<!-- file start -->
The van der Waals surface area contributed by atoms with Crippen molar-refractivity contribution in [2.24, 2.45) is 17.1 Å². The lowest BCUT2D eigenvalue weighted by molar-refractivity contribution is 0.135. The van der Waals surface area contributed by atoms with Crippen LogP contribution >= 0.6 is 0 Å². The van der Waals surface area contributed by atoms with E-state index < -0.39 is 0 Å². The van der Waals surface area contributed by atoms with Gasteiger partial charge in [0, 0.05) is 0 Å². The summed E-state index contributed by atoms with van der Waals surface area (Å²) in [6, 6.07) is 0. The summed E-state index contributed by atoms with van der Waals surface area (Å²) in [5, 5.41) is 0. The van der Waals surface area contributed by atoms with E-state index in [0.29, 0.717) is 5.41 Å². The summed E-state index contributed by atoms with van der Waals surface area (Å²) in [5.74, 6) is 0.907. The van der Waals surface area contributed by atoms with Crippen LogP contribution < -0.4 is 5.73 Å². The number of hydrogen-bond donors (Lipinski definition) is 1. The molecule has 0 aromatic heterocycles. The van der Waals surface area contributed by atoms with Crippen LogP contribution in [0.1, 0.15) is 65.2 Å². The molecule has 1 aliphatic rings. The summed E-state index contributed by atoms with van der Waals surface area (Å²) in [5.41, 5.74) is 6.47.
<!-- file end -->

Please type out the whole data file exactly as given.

The van der Waals surface area contributed by atoms with Crippen molar-refractivity contribution in [2.24, 2.45) is 17.1 Å². The lowest BCUT2D eigenvalue weighted by molar-refractivity contribution is 0.135. The van der Waals surface area contributed by atoms with Crippen LogP contribution >= 0.6 is 0 Å². The van der Waals surface area contributed by atoms with E-state index < -0.39 is 0 Å². The van der Waals surface area contributed by atoms with Gasteiger partial charge in [0, 0.05) is 0 Å². The summed E-state index contributed by atoms with van der Waals surface area (Å²) in [6, 6.07) is 0. The summed E-state index contributed by atoms with van der Waals surface area (Å²) in [5, 5.41) is 0. The van der Waals surface area contributed by atoms with E-state index in [0.29, 0.717) is 5.41 Å². The summed E-state index contributed by atoms with van der Waals surface area (Å²) in [5.74, 6) is 0.907. The van der Waals surface area contributed by atoms with Crippen LogP contribution < -0.4 is 5.73 Å². The number of hydrogen-bond donors (Lipinski definition) is 1. The molecule has 0 aromatic heterocycles. The van der Waals surface area contributed by atoms with Crippen LogP contribution in [0.1, 0.15) is 65.2 Å². The molecule has 1 aliphatic rings. The summed E-state index contributed by atoms with van der Waals surface area (Å²) in [5.41, 5.74) is 6.47.